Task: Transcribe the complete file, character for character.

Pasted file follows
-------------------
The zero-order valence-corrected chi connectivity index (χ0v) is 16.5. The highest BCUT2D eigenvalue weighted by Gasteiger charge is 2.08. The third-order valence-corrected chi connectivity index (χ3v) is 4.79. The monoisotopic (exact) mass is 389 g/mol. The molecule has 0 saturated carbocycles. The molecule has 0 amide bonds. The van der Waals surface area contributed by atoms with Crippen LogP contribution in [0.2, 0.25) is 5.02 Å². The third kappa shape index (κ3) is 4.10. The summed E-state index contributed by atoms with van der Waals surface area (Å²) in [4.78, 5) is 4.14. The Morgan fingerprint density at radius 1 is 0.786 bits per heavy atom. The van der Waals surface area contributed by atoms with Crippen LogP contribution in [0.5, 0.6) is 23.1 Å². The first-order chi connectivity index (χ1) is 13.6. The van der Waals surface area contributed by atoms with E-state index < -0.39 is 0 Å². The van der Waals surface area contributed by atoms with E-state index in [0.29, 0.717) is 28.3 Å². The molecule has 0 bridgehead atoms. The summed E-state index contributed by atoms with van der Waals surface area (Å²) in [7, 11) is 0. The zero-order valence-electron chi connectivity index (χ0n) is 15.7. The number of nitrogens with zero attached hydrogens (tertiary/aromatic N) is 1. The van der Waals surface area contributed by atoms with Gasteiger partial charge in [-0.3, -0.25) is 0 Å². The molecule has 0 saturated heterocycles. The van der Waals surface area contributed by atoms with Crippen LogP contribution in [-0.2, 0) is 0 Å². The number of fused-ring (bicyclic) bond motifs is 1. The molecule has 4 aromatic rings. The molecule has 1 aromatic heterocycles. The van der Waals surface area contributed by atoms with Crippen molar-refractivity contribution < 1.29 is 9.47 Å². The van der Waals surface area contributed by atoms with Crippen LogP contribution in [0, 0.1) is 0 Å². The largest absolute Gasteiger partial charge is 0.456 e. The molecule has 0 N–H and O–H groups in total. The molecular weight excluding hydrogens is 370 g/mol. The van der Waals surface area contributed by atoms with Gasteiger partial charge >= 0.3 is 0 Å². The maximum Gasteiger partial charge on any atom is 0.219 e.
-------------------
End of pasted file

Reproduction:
The zero-order valence-corrected chi connectivity index (χ0v) is 16.5. The highest BCUT2D eigenvalue weighted by Gasteiger charge is 2.08. The third-order valence-corrected chi connectivity index (χ3v) is 4.79. The monoisotopic (exact) mass is 389 g/mol. The molecule has 0 saturated carbocycles. The molecule has 0 amide bonds. The van der Waals surface area contributed by atoms with Crippen LogP contribution in [0.2, 0.25) is 5.02 Å². The third kappa shape index (κ3) is 4.10. The summed E-state index contributed by atoms with van der Waals surface area (Å²) in [4.78, 5) is 4.14. The Morgan fingerprint density at radius 1 is 0.786 bits per heavy atom. The van der Waals surface area contributed by atoms with Crippen LogP contribution in [0.5, 0.6) is 23.1 Å². The first-order chi connectivity index (χ1) is 13.6. The van der Waals surface area contributed by atoms with E-state index < -0.39 is 0 Å². The van der Waals surface area contributed by atoms with E-state index in [0.29, 0.717) is 28.3 Å². The molecule has 0 bridgehead atoms. The summed E-state index contributed by atoms with van der Waals surface area (Å²) in [7, 11) is 0. The zero-order valence-electron chi connectivity index (χ0n) is 15.7. The number of nitrogens with zero attached hydrogens (tertiary/aromatic N) is 1. The van der Waals surface area contributed by atoms with Gasteiger partial charge in [-0.3, -0.25) is 0 Å². The molecule has 0 saturated heterocycles. The van der Waals surface area contributed by atoms with Crippen LogP contribution in [-0.2, 0) is 0 Å². The number of fused-ring (bicyclic) bond motifs is 1. The molecule has 4 aromatic rings. The molecule has 1 aromatic heterocycles. The van der Waals surface area contributed by atoms with Crippen molar-refractivity contribution < 1.29 is 9.47 Å². The van der Waals surface area contributed by atoms with Crippen LogP contribution in [0, 0.1) is 0 Å². The largest absolute Gasteiger partial charge is 0.456 e. The molecule has 0 N–H and O–H groups in total. The molecular weight excluding hydrogens is 370 g/mol. The van der Waals surface area contributed by atoms with Gasteiger partial charge >= 0.3 is 0 Å². The maximum Gasteiger partial charge on any atom is 0.219 e.